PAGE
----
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A Modern Election

There have been numerous issues that have caused controversy between Meg Whitman and Jerry Brown in the upcoming elections for the governor of California; however these controversial topics do not have much of anything to do with their promised policies or political issues. The candidates seem to continue to avoid tackling the true issues at hand with California, and busy themselves with diversions including Whitman’s undocumented worker scandal and Brown’s associate’s off-record comment calling Whitman a ‘w****’. It appears that this ensuing election is focused more on scandalous mudslinging than politics.

The issue dealing with Whitman’s undocumented worker came about when Brown stated that he supported a path towards legislations for undocumented immigrants and that he opposed cutting services to illegal immigrants and that they should be allowed to attend public universities in California. However, Whitman stated that employers who hire illegal immigrants should be held accountable and that the sanctuaries provided for illegal immigrants to evade immigration laws should be eliminated (www.latimes.com). Whitman’s beliefs were contradicted when a former home worker Nicky Diaz came forth claiming that Whitman kept her as an employee, even though she knew of her illegal immigration status. This controversy not only drove an obvious wedge in between Whitman and Latino voters, it also gave Brown a huge bargaining position over Whitman.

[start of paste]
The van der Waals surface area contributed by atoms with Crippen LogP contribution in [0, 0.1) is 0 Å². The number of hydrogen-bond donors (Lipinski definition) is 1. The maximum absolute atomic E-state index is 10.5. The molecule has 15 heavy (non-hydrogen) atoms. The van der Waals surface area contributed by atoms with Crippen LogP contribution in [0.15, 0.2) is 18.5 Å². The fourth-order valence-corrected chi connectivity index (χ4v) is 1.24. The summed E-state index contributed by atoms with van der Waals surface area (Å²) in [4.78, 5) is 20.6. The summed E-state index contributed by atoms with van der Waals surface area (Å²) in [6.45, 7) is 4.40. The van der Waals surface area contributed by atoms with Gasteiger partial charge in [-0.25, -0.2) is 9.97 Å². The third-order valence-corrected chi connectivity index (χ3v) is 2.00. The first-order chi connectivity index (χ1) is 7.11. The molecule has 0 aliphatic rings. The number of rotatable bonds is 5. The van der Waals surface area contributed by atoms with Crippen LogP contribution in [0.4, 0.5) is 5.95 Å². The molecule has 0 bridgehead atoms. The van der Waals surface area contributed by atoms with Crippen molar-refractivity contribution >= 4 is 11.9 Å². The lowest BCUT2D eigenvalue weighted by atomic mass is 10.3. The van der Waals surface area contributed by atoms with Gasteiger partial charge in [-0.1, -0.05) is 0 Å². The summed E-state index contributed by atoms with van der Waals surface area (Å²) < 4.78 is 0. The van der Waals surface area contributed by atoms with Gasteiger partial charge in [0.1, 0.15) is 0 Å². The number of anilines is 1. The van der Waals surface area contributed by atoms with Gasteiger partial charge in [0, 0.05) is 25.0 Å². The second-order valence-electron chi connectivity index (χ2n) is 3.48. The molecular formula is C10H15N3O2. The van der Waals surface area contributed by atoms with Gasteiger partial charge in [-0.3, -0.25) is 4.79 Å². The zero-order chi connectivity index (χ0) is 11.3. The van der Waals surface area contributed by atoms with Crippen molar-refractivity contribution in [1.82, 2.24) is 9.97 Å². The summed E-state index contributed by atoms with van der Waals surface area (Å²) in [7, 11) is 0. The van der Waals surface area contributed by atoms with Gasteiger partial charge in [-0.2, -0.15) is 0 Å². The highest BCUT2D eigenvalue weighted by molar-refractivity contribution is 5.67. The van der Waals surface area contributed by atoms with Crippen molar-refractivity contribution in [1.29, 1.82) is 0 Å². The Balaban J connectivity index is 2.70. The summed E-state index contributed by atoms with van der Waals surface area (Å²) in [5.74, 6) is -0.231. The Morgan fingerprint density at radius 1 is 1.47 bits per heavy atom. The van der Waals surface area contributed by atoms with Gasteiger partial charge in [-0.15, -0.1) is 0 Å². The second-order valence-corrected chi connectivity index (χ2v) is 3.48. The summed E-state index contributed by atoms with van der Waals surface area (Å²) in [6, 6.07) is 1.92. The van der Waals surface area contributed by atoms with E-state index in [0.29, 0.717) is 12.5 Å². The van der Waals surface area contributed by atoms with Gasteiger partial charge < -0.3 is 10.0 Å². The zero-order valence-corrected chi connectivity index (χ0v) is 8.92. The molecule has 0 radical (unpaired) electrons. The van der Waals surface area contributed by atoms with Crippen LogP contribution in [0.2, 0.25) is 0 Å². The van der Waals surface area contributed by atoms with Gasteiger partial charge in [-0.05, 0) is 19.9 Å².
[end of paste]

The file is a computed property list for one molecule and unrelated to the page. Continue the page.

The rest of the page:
It has been no secret that Whitman has been pouring millions into her campaign (Whitman has spent a total of $140.1 million on her campaign for government, surpassing previous amounts spent on gubernatorial elections in the state.), so when news came that she had poured more money into her campaign in the form of ads and endorsements, Brown’s party contributed a little “salty language” by calling Whitman a w****. Whitman had injected $2.5 million more into her campaign for an ad advising voters to hide their wallets because Brown supports increase taxes and had agreed to protect pensions for law enforcement officers in exchange for an endorsement. Thus the ‘w****’ comment was based off the belief that Whitman was essentially selling herself out for an endorsement, however the officers ultimately chose to back Whitman (www.neontommy.com).

Whitman’s “Maidgate” aided Brown’s campaign and Brown’s “W****gate” gave Whitman a definite boost, not for the benefits of their political beliefs but for their opponent’s faults and errors. The headline issues involving the governor candidates have nothing to do with their policies or what they plan to do for California. I have not yet seen a political commercial that is actually focused on the candidate’s admirable qualities and why voters should choose that candidate. The election is packed with mudslinging and the important political issues including environmental matters and the legalizing of marijuana are neglected.

“They both need to give specific answers on how they are going to make voter’s lives better now without the 30-second platitudes of their TV ads,” says Barbara O’Connor, director of the Institute for Study of Politics and Media at California State University Sacramento (www.csmonitor.com).

According to the nonpartisan Field Poll released Sept. 22, at six weeks before the November 2 elections, Brown and Whitman were tied at 41% each among likely voters. Whitman has a narrow lead in Los Angeles County, which makes up 25% of the statewide vote. Brown has a 40% point lead in San Francisco and is 3% ahead of Whitman in Latino votes. Whitman and Brown are tied among their women votes.

With the Whitman and Brown so neck-in-neck in terms of their scandals, level of mudslinging commercials, and lack of exposure in their political promises, this year’s election is going to be close.





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